Dave Rossum of E-mu came up with a way to digitally scan a keyboard, allowing the ability to assign different notes to oscillators and different note events to envelopes, making it so that synthesizers could create multiple note events with independent filter and amp articulations.
Companies took the digital-scanning keyboard concept and applied it to a new polyphonic synthesizer concept. Instead of having full polyphony directed through a single filter, amp, and envelope, they took a limited number of oscillators and directed them through the same amount of filters, amps, and envelopes. While the polyphony was comparatively very limited, it allowed each note to have its own articulation, and the digital scanning keyboard made it possible. Musicians seemed more willing to take very limited polyphony with full articulation than to take full polyphony with limited articulation. Bob Moog suggested that this architecture wasn’t full polyphony due to the limited note count, and that it should have a different name… perhaps something like “multiphonic.”
As components became less expensive, a couple of companies did put full polyphony through full articulation, which essentially required a synthesizer-per-key. But this architecture was never given a name, likely due to the fact that it was uncommon. The Polymoog, often considered “the first modern polyphonic synthesizer,” went this route with some success.
These types of polyphonic synthesizers defined how note count and articulation was implemented for a number of years. As digital synthesizers became more prevalent, it became easier to design fully-polyphonic synthesizers with full articulation per note of polyphony. Terms related to polyphonic architecture stopped being necessary.
But analog polyphonic architecture made a reappearance in the 2010s, and suddenly, there is the need for terms for these different configurations, again. Unfortunately, time, user misuse, marketing misuse, and general confusion has blurred some of the meaning.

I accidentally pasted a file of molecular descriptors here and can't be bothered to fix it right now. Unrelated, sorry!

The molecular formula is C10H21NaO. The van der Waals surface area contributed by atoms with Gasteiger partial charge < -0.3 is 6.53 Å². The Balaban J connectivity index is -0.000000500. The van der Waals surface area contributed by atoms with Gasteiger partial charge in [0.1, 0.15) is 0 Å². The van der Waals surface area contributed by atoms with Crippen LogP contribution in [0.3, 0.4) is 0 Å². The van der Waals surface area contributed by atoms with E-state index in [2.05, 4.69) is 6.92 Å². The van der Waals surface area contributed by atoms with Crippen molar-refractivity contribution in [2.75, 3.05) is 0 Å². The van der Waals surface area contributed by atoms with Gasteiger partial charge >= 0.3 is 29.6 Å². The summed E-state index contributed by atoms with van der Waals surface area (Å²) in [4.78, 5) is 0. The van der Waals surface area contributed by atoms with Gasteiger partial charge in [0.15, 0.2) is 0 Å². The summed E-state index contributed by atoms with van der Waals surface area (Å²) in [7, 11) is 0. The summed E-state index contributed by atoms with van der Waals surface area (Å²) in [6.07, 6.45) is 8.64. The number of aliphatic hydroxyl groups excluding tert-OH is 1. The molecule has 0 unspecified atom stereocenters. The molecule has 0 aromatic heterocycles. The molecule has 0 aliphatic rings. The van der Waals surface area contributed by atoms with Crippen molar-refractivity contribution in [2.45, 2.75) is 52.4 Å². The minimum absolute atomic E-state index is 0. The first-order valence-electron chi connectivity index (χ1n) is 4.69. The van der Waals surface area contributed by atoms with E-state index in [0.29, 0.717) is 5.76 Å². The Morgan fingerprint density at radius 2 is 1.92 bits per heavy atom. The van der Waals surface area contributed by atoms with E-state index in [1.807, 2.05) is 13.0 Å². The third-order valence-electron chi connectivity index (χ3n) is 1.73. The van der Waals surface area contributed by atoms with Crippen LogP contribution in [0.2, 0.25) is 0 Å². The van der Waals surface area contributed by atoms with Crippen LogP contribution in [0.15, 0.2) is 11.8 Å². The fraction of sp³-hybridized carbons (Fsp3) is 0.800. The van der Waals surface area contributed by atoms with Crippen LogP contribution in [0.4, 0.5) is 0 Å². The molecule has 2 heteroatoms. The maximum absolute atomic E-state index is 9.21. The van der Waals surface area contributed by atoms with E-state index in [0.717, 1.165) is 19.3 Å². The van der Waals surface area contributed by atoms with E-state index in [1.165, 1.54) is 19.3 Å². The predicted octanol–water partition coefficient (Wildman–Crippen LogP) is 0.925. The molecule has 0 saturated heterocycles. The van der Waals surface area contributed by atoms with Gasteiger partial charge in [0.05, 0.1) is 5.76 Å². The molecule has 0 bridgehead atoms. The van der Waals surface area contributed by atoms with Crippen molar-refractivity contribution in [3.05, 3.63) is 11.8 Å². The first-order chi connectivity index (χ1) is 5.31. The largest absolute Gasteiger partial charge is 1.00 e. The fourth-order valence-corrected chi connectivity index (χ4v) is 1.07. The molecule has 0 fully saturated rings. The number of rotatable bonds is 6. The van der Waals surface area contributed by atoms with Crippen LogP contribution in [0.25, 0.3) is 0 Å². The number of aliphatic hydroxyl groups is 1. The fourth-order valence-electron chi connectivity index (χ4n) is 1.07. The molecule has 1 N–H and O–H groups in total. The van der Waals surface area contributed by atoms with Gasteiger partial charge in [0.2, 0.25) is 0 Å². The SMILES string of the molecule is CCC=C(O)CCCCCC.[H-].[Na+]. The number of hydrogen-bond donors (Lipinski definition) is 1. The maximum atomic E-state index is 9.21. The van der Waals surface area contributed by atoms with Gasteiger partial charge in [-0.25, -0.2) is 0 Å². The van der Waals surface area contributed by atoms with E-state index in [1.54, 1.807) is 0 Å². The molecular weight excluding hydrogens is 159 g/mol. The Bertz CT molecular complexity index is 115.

But what does “paraphonic” mean? In the late 1970s, companies were making all-purpose polyphonic performance synthesizers that allowed live musicians to have a string sound, an organ sound, a monophonic synthesizer, etc. Roland made one of these multiple-synths-stacked-together instruments called the “Paraphonic 505.” The term was coined to mean the equivalent of “parallel sound.” In the mid 1990s, synthesizer players started to miss analog synthesizers. A fanship of them arose, and those interested would get together on Internet usergroups and talk about them. At some point, Roland’s marketing term “paraphonic” was misused and came to be used to describe top-octave-divide polyphonic synths with a single articulative structure. This was kind of a good thing, as this term came to describe a whole category of polyphonic synths that came out in the 1970s, like the ARP Omni.
Several companies have tried to change the definition of the term again, as a term that just indicates “limited articulation polyphony,” but examples of this careless misapplication have led users to think that paraphony, an articulation paradigm, is different from polyphony, a note count number. This is why clarification of these terms and their history helps.
Today, synthesizer fans are interested in the vintage synths of the past, the modern reproductions of classic synths from the past, and modern analog synths that have the structural designs that require the terminology we’ve been discussing. Since some of this history is 50 years in the past, or more, it’s important to preserve useful terminology in order to accurately and effectively describe the instruments we use. So, here are terms related to synthesizer polyphony and synthesizer polyphonic articulation that are useful in the categorization of polyphonic instruments:
Polyphonic/Polyphony: Capable of producing multiple notes simultaneously when played.
Monophonic/Monophony: Capable of producing one single (usually articulated) note at a time when played. Example: Moog Minimoog
Duophonic/Duophony: Capable of producing two notes (unarticulated or articulated) at a time when played. Example: ARP Odyssey
Paraphonic: Multiple notes, often full polyphony, directed through a single articulative structure. Example: ARP Omni
Multiphonic: Limited note count (4, 6, or 8, usually) where each note is fully articulated with its own filter, amp, and at least one envelope. Example: Yamaha CS-80
Variophonic: Proposed term to describe polyphony with more than one articulation structure, but less articulation than the full note count. Example: Arturia MatrixBrute
Marc Doty is a composer, synthesist, and educator responsible for the popular analog synth demonstration YouTube channel, Automatic Gainsay.